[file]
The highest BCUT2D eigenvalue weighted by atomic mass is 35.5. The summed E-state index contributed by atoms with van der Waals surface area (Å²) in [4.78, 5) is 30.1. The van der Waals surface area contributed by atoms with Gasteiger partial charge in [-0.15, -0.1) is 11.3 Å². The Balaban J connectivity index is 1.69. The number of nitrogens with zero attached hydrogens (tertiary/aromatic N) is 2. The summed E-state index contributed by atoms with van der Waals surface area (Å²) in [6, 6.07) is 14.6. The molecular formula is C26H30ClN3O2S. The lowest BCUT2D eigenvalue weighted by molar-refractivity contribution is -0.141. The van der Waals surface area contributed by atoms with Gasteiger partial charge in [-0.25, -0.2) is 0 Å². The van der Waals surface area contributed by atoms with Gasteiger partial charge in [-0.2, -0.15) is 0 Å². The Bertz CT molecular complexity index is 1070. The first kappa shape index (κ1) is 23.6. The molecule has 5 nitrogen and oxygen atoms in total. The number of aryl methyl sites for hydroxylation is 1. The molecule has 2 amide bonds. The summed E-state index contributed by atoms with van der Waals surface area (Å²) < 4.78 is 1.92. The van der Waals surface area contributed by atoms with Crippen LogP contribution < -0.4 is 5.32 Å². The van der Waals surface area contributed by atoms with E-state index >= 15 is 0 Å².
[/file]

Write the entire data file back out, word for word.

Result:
The highest BCUT2D eigenvalue weighted by atomic mass is 35.5. The summed E-state index contributed by atoms with van der Waals surface area (Å²) in [4.78, 5) is 30.1. The van der Waals surface area contributed by atoms with Gasteiger partial charge in [-0.15, -0.1) is 11.3 Å². The Balaban J connectivity index is 1.69. The number of nitrogens with zero attached hydrogens (tertiary/aromatic N) is 2. The summed E-state index contributed by atoms with van der Waals surface area (Å²) in [6, 6.07) is 14.6. The molecular formula is C26H30ClN3O2S. The lowest BCUT2D eigenvalue weighted by molar-refractivity contribution is -0.141. The van der Waals surface area contributed by atoms with Gasteiger partial charge in [-0.25, -0.2) is 0 Å². The van der Waals surface area contributed by atoms with Gasteiger partial charge in [-0.2, -0.15) is 0 Å². The Bertz CT molecular complexity index is 1070. The first kappa shape index (κ1) is 23.6. The molecule has 5 nitrogen and oxygen atoms in total. The number of aryl methyl sites for hydroxylation is 1. The molecule has 2 amide bonds. The summed E-state index contributed by atoms with van der Waals surface area (Å²) < 4.78 is 1.92. The van der Waals surface area contributed by atoms with Crippen LogP contribution < -0.4 is 5.32 Å². The van der Waals surface area contributed by atoms with E-state index >= 15 is 0 Å².